Much as I love hummus, occasionally I get a little bored of it but it’s just so convenient for lunch and snacks. So I developed some alternatives: easy bean dips that aren’t hummus – but that look vibrant, appetising and taste fantastic.
Hummus and bean dips are an easy way to get a portion of pulses into the diet; recent research showed that eating just one serving of pulses a day may significantly reduce cholesterol levels, but this is just the tip of the iceberg. Studies consistently show that higher fibre diets are better for us, helping us to feel full, balance blood sugar levels (thereby balancing energy and reducing risk of Type 2 Diabetes and obesity), support digestive health, reduce cancer risk, particularly colon cancer, and lower overall cardiovascular risk.
Pulses are cheap and store for ages; when I’m stuck with seemingly no food in the house yet again, I can always rely on a forgotten tin of beans lurking at the back of the cupboard. We also normally have random veggies around to dip in, or oatcakes, crisp breads, pittas and wraps (which I make into tortilla chips). Good alternatives to celery, carrot and cucumber sticks include baby corn, asparagus tips, fennel strips and courgettes.
Hummus or bean dips are a great alternative to the lunchbox ham sandwich. They also work as after-school snacks, at barbeques and are perfect for pre-dinner nibbles when friends are over. They’re easy to ‘dress up’ for this occasion – sprinkling with cayenne pepper, a drizzling of oil and fresh herbs on top.
In an ideal world these dips are more economical to make and taste better with dried, soaked and cooked beans. They’re also fantastic with homemade crackers, oatcakes or breads. But I don’t live in an ideal world time so a tin of beans (ideally BPA free) with pre-made dippers is a more than adequate substitute. If you’re making more than one dip at a time you may end up with more than you can eat, in which case simply pop the remainder in the freezer.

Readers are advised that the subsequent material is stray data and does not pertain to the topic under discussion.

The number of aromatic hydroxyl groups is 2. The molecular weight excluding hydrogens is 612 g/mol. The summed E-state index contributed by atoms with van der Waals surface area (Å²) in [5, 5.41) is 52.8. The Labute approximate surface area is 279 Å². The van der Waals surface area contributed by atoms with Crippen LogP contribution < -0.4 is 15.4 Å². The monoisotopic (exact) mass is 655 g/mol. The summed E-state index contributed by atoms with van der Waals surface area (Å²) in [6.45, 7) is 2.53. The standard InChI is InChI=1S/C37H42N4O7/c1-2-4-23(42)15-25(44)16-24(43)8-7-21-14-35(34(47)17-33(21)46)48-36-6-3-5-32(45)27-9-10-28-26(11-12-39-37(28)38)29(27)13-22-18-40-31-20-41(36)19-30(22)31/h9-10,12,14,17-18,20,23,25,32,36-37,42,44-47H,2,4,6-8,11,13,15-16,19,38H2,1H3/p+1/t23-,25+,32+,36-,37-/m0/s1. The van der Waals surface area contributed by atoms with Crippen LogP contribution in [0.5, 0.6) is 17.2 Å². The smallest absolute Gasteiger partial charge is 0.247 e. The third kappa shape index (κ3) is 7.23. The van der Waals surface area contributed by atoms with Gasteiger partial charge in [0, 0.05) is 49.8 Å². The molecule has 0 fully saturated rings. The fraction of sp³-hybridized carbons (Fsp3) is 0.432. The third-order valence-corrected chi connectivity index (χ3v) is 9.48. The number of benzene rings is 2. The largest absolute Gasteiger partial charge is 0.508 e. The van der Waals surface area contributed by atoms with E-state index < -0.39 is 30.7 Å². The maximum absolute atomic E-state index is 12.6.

If you can, use good quality extra-virgin olive oil for it’s higher polyphenol levels: the USDA recommends around 2 tbsp of olive oil per day in order to reduce coronary heart disease risk. Added to the protein and fibre content, these bean dips truly are ultra-healthy snacks.
Our favourite bean dips are ultra-quick to prepare and (click on them to see the full recipe) include:
Beetroot, thyme and white bean – high in phytonutrients and fibre, with anti-inflammatory and antioxidant properties, the beetroots provide fantastic support for the liver, so are perfect to include on a detox. Thyme is anti-bacterial, anti-fungal, supports the digestion and the oils it contains have strong antioxidant properties; it’s a perfect complement to the creamy beans and beetroot.
Artichoke, white bean and lemon – the artichokes contain inulin, which recent research has linked to turning on an ‘anti-appetite’ molecule – so in theory we should eat less after it! The artichokes, lemons and cayenne are all fantastic for liver support – so this is a great dip to include on a detox, or alongside a glass of wine with a barbecue. My daughter also regularly takes it to school.
Sunblush tomato, borlotti and basil– beautifully coloured, and packed with antioxidants including lycopene, from the tomatoes and beta-carotene from the basil.
Broad bean, mint and lemon – a lovely pale green colour, and a perfect early summer lunchtime dip. Mint and lemon support the digestion and are a perfect combination with the beans.
Roast garlic and double sesame – this combination not only tastes great but is fantastic for cardiovascular health, due to the garlic and sesame seeds. Roasting the garlic makes the taste much milder.
Black bean, jalapeño, lime and coriander – gives a Mexican twist, perfect with blue corn tortillas at a barbecue. Black beans have a higher anthocyanin (antioxidant) content than other beans due to their colour, and the red onions and coriander provide another important phytonutrient – quercitin.
Hummus of course has it’s place, but it’s good to add a little variety sometimes!
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